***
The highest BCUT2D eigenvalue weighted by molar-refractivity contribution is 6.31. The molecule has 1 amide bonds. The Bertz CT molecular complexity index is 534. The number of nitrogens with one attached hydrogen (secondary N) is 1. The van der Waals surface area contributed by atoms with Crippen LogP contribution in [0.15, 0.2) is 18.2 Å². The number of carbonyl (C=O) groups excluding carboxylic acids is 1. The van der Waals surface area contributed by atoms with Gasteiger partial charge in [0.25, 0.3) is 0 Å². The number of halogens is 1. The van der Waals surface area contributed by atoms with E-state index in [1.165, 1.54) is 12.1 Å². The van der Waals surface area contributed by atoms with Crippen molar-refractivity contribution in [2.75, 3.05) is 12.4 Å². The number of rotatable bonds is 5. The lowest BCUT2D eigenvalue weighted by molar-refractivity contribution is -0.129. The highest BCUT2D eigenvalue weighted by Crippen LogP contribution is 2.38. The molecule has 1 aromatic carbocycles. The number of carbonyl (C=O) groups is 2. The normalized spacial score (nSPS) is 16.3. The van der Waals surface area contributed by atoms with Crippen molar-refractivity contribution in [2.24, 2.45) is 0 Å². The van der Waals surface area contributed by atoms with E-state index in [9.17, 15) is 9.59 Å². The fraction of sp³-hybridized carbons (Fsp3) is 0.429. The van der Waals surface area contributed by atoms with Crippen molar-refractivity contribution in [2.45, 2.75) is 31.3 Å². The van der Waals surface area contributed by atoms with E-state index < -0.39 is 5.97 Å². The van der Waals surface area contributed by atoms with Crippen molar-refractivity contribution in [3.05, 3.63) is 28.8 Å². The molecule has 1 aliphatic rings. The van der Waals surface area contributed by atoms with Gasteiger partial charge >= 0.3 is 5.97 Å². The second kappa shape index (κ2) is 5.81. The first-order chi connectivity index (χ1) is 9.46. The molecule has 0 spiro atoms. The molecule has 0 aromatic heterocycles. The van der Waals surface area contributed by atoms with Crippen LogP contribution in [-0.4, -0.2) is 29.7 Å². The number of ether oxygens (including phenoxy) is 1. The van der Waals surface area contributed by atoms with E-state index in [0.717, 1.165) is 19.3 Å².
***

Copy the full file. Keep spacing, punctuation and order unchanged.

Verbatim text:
The highest BCUT2D eigenvalue weighted by molar-refractivity contribution is 6.31. The molecule has 1 amide bonds. The Bertz CT molecular complexity index is 534. The number of nitrogens with one attached hydrogen (secondary N) is 1. The van der Waals surface area contributed by atoms with Crippen LogP contribution in [0.15, 0.2) is 18.2 Å². The number of carbonyl (C=O) groups excluding carboxylic acids is 1. The van der Waals surface area contributed by atoms with Gasteiger partial charge in [0.25, 0.3) is 0 Å². The number of halogens is 1. The van der Waals surface area contributed by atoms with E-state index in [1.165, 1.54) is 12.1 Å². The van der Waals surface area contributed by atoms with Crippen molar-refractivity contribution in [2.75, 3.05) is 12.4 Å². The number of rotatable bonds is 5. The lowest BCUT2D eigenvalue weighted by molar-refractivity contribution is -0.129. The highest BCUT2D eigenvalue weighted by Crippen LogP contribution is 2.38. The molecule has 1 aromatic carbocycles. The number of carbonyl (C=O) groups is 2. The normalized spacial score (nSPS) is 16.3. The van der Waals surface area contributed by atoms with Crippen molar-refractivity contribution in [2.24, 2.45) is 0 Å². The van der Waals surface area contributed by atoms with E-state index in [9.17, 15) is 9.59 Å². The fraction of sp³-hybridized carbons (Fsp3) is 0.429. The van der Waals surface area contributed by atoms with Crippen molar-refractivity contribution in [2.45, 2.75) is 31.3 Å². The van der Waals surface area contributed by atoms with E-state index < -0.39 is 5.97 Å². The van der Waals surface area contributed by atoms with Crippen molar-refractivity contribution in [3.05, 3.63) is 28.8 Å². The molecule has 1 aliphatic rings. The van der Waals surface area contributed by atoms with Gasteiger partial charge >= 0.3 is 5.97 Å². The second kappa shape index (κ2) is 5.81. The first-order chi connectivity index (χ1) is 9.46. The molecule has 0 spiro atoms. The molecule has 0 aromatic heterocycles. The van der Waals surface area contributed by atoms with Crippen LogP contribution in [-0.4, -0.2) is 29.7 Å². The number of ether oxygens (including phenoxy) is 1. The van der Waals surface area contributed by atoms with E-state index in [0.717, 1.165) is 19.3 Å².